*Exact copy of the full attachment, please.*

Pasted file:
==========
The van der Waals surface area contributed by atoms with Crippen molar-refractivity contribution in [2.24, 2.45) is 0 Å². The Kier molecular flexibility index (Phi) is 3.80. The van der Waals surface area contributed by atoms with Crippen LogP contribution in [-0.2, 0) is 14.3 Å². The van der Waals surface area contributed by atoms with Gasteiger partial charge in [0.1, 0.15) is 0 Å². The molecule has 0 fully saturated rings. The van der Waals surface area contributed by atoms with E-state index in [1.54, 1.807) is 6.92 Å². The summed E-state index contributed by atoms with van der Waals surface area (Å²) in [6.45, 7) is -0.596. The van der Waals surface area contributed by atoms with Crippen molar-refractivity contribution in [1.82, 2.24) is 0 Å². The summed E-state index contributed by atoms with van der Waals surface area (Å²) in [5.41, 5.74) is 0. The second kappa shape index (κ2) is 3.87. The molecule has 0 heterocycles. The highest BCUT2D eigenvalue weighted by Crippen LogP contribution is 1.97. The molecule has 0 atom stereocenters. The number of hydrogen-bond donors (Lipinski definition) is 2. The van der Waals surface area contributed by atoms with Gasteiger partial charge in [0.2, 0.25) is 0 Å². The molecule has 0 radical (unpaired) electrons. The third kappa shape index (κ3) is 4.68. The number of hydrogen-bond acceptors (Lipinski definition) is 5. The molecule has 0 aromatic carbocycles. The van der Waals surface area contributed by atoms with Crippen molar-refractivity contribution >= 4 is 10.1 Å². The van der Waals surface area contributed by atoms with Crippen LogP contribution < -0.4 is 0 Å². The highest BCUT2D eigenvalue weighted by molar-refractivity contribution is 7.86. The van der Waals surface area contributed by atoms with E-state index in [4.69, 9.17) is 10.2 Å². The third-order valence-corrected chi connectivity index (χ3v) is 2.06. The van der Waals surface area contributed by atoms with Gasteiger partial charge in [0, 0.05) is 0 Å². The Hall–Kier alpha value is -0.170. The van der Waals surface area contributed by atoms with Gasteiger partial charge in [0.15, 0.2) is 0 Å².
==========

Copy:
The van der Waals surface area contributed by atoms with Crippen molar-refractivity contribution in [2.24, 2.45) is 0 Å². The Kier molecular flexibility index (Phi) is 3.80. The van der Waals surface area contributed by atoms with Crippen LogP contribution in [-0.2, 0) is 14.3 Å². The van der Waals surface area contributed by atoms with Gasteiger partial charge in [0.1, 0.15) is 0 Å². The molecule has 0 fully saturated rings. The van der Waals surface area contributed by atoms with E-state index in [1.54, 1.807) is 6.92 Å². The summed E-state index contributed by atoms with van der Waals surface area (Å²) in [6.45, 7) is -0.596. The van der Waals surface area contributed by atoms with Crippen molar-refractivity contribution in [1.82, 2.24) is 0 Å². The summed E-state index contributed by atoms with van der Waals surface area (Å²) in [5.41, 5.74) is 0. The second kappa shape index (κ2) is 3.87. The molecule has 0 heterocycles. The highest BCUT2D eigenvalue weighted by Crippen LogP contribution is 1.97. The molecule has 0 atom stereocenters. The number of hydrogen-bond donors (Lipinski definition) is 2. The van der Waals surface area contributed by atoms with Gasteiger partial charge in [0.2, 0.25) is 0 Å². The molecule has 0 radical (unpaired) electrons. The third kappa shape index (κ3) is 4.68. The number of hydrogen-bond acceptors (Lipinski definition) is 5. The molecule has 0 aromatic carbocycles. The van der Waals surface area contributed by atoms with Crippen molar-refractivity contribution >= 4 is 10.1 Å². The van der Waals surface area contributed by atoms with Crippen LogP contribution < -0.4 is 0 Å². The highest BCUT2D eigenvalue weighted by molar-refractivity contribution is 7.86. The van der Waals surface area contributed by atoms with E-state index in [4.69, 9.17) is 10.2 Å². The third-order valence-corrected chi connectivity index (χ3v) is 2.06. The van der Waals surface area contributed by atoms with Gasteiger partial charge in [0, 0.05) is 0 Å². The Hall–Kier alpha value is -0.170. The van der Waals surface area contributed by atoms with Gasteiger partial charge in [0.15, 0.2) is 0 Å².